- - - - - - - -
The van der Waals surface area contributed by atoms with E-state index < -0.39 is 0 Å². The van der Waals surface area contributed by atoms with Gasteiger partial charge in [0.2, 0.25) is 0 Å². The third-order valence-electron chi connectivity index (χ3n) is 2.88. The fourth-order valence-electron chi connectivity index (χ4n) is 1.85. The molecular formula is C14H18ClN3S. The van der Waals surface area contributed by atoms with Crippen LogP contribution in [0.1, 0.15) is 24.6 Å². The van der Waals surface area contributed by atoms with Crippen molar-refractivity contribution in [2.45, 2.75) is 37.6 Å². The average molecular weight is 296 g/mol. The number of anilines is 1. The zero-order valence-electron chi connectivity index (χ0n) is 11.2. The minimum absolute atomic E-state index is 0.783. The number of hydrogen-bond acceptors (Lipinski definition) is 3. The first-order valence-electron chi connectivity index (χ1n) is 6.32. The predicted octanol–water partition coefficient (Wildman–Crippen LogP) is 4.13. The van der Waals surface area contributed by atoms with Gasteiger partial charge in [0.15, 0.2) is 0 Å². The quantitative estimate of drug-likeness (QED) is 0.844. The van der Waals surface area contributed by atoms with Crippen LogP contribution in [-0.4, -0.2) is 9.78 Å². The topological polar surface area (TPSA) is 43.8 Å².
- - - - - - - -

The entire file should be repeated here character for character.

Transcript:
The van der Waals surface area contributed by atoms with E-state index < -0.39 is 0 Å². The van der Waals surface area contributed by atoms with Gasteiger partial charge in [0.2, 0.25) is 0 Å². The third-order valence-electron chi connectivity index (χ3n) is 2.88. The fourth-order valence-electron chi connectivity index (χ4n) is 1.85. The molecular formula is C14H18ClN3S. The van der Waals surface area contributed by atoms with Crippen LogP contribution in [0.1, 0.15) is 24.6 Å². The van der Waals surface area contributed by atoms with Crippen molar-refractivity contribution in [2.45, 2.75) is 37.6 Å². The average molecular weight is 296 g/mol. The number of anilines is 1. The zero-order valence-electron chi connectivity index (χ0n) is 11.2. The minimum absolute atomic E-state index is 0.783. The number of hydrogen-bond acceptors (Lipinski definition) is 3. The first-order valence-electron chi connectivity index (χ1n) is 6.32. The predicted octanol–water partition coefficient (Wildman–Crippen LogP) is 4.13. The van der Waals surface area contributed by atoms with Gasteiger partial charge in [0.15, 0.2) is 0 Å². The quantitative estimate of drug-likeness (QED) is 0.844. The van der Waals surface area contributed by atoms with Crippen LogP contribution in [-0.4, -0.2) is 9.78 Å². The topological polar surface area (TPSA) is 43.8 Å².